Less good is the problem of taking blood samples to the mainland. I asked a Question more than a year ago about whether the Government would facilitate granting a licence for Skybus to carry these samples to the mainland for testing. The answer came back that they would when an application was received, which was fair. A year later, it has still not happened, so I tabled a Question asking whether an application had been received and, if so, what was the answer. I am not looking for an answer from the Minister today. My question is more fundamental: why do you need a licence at all to carry blood samples between the Isles of Scilly and the mainland, or anywhere else, for testing in a hospital? Why does doing so need a licence? They are not going to blow up or anything. You can put them in a sealed bag and they would be quite happy, but there we are.

Finally, I went to the Scillies just before the new year; I had a bit of a difficult journey, so I did a blog on it which produced quite a few responses, including one from the chairman of the Isles of Scilly Steamship Company that runs the service inviting me to meet him, which I did. We did not necessarily agree on customer service, but what he told me about costs was very interesting. He said that a third of the cost of the short, very frequent service, which does not make a big profit, went towards regulation, a third fuel and a third airport charges. That probably justifies the charges, but do they have to be so high? A third of the cost being regulatory seems an awful lot. As for airport charges, Newquay is renowned for having high charges because it likes to call itself an international airport, so it has to cope with the odd international flight with enormous numbers of staff, I believe, for security.

I hope that the Government and the CAA can look at the total charges because if that is correct—and I have no reason to suppose that it is not—an £80 single fare to get home to the Scillies if you live there or to go to the hospital or visit friends seems a bit high, and that is the only way you can get there in winter. If the regulatory cost could come down a little, it would be a great help.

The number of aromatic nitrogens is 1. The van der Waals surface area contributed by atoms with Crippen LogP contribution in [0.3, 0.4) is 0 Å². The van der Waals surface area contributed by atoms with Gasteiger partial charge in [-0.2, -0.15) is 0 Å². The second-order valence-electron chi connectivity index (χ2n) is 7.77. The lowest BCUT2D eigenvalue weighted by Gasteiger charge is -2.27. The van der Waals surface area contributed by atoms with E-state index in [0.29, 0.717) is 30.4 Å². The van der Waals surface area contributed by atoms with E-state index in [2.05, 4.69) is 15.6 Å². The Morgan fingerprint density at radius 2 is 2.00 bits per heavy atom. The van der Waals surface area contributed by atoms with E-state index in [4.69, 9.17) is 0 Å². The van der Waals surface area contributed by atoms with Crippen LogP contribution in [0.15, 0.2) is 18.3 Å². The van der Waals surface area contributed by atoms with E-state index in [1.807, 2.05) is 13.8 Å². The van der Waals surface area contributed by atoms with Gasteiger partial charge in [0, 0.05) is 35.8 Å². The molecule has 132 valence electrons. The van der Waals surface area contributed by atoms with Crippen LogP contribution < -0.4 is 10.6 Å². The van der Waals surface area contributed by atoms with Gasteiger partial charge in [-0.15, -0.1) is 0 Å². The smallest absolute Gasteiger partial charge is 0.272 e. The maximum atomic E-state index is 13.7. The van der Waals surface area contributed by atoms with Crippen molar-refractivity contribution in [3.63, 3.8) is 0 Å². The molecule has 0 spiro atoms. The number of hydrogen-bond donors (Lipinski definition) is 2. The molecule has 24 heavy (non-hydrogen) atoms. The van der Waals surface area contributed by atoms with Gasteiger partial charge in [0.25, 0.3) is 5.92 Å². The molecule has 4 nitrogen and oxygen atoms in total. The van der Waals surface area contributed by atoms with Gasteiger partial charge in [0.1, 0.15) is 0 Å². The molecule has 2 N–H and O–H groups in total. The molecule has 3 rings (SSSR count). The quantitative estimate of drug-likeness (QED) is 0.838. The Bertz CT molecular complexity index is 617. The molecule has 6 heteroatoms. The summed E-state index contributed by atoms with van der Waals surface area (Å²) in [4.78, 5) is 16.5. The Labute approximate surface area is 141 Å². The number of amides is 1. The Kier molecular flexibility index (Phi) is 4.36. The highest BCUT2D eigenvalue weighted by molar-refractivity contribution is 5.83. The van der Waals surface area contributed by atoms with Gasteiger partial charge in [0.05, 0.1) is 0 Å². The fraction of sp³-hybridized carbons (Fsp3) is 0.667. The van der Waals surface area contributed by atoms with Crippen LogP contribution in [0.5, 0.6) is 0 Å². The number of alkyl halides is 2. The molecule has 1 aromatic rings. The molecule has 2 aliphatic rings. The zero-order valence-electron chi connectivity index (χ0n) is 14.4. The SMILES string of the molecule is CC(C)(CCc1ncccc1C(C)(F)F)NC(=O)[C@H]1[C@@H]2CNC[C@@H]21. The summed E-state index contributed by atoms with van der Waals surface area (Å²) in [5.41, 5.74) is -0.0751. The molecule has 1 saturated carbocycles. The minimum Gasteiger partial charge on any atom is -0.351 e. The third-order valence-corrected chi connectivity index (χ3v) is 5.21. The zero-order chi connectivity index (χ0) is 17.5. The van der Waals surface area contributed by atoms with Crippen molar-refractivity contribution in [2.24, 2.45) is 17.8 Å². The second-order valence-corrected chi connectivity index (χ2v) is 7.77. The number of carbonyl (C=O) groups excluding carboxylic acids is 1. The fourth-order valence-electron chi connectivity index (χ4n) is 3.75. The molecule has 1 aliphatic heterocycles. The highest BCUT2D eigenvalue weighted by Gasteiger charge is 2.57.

My Lords, I am grateful to all noble Lords who have spoken in this debate and to the noble Lord, Lord Rotherwick, for introducing it in his usual considered terms. He indicated the scale of general aviation and the number of flights; it is an important part of the sporting and recreational interests of the nation and a crucial part of the aviation industry as a whole.

The noble Lord mentioned the Minister without Portfolio, Grant Shapps. I feel that his ministerial position should be extended slightly and I will describe the necessity for that in my remaining remarks. The noble Lord told us how much the right honourable gentleman had backed the changes to the legislation that were being effected and how, not surprisingly as a Minister, he was very much in favour of them. He does, however, fly from a private airfield near to where I live and where he is in some dispute with the local authority about prospective planning permission with regard to buildings on the airfield. That issue is unresolved—it is due to be resolved in due course—and I do not mind the Minister commenting on it as long as he declares an interest. I wish he had declared an interest that he is a flier from a private airfield. It matters even more when I can attest to the fact that it is his aircraft that causes me to miss my putt on the sixth hole of the local golf course on some weekend mornings. So Grant Shapps and I have a little in common on these issues.